Dana Shoenberg manages the juvenile justice portfolio within Pew’s public safety performance project, which advances data-driven, research-based, and fiscally sound policies in the criminal and juvenile justice systems. In that role, she oversees partnerships with—and assistance to—states striving to improve their juvenile justice systems, including data analysis, policy development, stakeholder engagement, and public and policymaker education. She also directs the project’s juvenile justice research, publications, and policy evaluations.
Before joining Pew, Shoenberg served as deputy director of the Center for Children’s Law and Policy, where she provided technical assistance to states and localities working to reduce incarceration, improve conditions of confinement, and eliminate racial and ethnic disparities. At the U.S. Department of Justice she investigated and, when necessary, litigated to resolve violations of constitutional and federal law in public institutions. Shoenberg served as a court-appointed expert on conditions of confinement and juvenile justice practices and advised the National Prison Rape Elimination Commission. She has taught criminal justice, juvenile justice, and family law in the law schools of Georgetown University, American University, and the University of Baltimore.
Shoenberg holds a bachelor’s degree from Cornell University, a master’s degree from Georgetown University Law Center, and a Juris Doctor from Yale University.
Heidi Mueller, Illinois Department of Juvenile Justice
Heidi Mueller is the director of the Illinois Department of Juvenile Justice. She was previously named deputy director of programs for the Illinois Department of Juvenile Justice in 2014. In that role, she served as the principal policymaking official for all of the department's programs including health care, behavioral health services, vocational and recreational programming. In addition, she conceptualized and implemented the core IDJJ intervention and behavioral management programs.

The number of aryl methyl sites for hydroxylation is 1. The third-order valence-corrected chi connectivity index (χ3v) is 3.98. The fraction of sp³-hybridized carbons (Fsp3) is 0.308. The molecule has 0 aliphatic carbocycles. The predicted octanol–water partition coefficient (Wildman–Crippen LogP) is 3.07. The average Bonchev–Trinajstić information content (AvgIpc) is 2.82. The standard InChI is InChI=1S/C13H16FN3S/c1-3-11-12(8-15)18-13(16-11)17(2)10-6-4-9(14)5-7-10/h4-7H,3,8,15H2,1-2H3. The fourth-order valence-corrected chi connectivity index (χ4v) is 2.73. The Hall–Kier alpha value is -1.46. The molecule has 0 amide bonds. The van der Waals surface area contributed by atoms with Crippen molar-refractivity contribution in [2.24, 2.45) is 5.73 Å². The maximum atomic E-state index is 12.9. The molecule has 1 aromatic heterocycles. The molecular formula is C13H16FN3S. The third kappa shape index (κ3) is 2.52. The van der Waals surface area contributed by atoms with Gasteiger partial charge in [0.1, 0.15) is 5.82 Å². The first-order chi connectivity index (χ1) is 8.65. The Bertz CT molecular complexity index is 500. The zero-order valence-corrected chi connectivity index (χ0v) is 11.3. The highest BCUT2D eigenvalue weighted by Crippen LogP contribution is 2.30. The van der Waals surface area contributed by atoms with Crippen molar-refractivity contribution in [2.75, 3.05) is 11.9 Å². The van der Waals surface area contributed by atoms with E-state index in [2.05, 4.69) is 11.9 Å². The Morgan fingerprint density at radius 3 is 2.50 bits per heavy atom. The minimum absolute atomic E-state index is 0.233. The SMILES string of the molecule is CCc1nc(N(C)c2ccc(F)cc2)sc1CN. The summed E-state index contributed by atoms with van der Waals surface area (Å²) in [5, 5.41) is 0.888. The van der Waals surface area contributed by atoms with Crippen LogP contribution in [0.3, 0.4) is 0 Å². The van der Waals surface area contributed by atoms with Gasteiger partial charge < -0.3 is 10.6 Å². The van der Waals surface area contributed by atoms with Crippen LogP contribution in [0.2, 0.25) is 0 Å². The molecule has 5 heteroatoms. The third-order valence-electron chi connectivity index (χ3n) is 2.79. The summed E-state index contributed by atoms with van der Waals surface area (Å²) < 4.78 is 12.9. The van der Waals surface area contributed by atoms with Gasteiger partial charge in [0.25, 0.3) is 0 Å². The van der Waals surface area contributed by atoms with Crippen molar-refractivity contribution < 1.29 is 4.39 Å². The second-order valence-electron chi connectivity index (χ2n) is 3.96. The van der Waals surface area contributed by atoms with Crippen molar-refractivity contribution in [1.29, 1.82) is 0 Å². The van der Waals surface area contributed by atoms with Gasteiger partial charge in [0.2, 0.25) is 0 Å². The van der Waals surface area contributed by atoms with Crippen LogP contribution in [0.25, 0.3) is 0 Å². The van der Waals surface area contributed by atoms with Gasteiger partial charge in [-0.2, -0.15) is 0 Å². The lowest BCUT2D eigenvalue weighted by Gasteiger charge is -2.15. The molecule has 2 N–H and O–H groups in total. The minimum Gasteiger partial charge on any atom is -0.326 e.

Mueller earned a bachelor’s degree in psychology and history from Macalester College. She received her Juris Doctorate from the University of Chicago Law School.
COVID-19: Federal Agency Response in Criminal Justice
Attendees will hear from U.S. Department of Homeland Security and Small Business Administration officials on the federal agency responses to cybercrime, elections security, the Paycheck Protection Program, and general agency COVID-19 response activity.
Ryan Lambert, Senior Advisor for the U.S. Small Business Administration’s Congressional and Legislative Affairs office
In his current role, Ryan Lambert serves as the Senior Advisor for the U.S. Small Business Administration’s Congressional and Legislative Affairs office, working closely with congressional staff.
Lambert also handles SBA’s Intergovernmental Affairs, providing a direct contact for State and Local elected officials across the nation.
After graduating from the University of South Carolina, he spent years working with clients running for political office, and eventually opened up a small business consulting firm based in Baton Rouge, La.
He has been with the SBA since 2017. His various roles have allowed him to travel to different parts of the country hearing from small businesses and how the SBA can be a better resource to them.
Matthew Travis, Deputy Director, Cybersecurity and Infrastructure Security Agency (CISA), Department of Homeland Security
Matthew Travis serves as the first deputy director for the Department of Homeland Security’s Cybersecurity and Infrastructure Security Agency (CISA). Travis served as deputy undersecretary for the National Protection and Programs Directorate (NPPD) before the agency became CISA on Nov. 16, 2018. As deputy director, Travis supports the CISA director in overseeing the Cybersecurity Division, the Infrastructure Security Division, the National Risk Management Center, and the Emergency Communications Division. His operational support responsibilities are to ensure a holistic approach to critical infrastructure protection across physical and cyber risks activities.
Prior to joining CISA in March 2018, Travis was vice president of homeland security for Cadmus, a security and resiliency professional services firm supporting clients throughout the homeland security enterprise. In 2010, he co-founded Obsidian Analysis, Inc., a homeland security consultancy.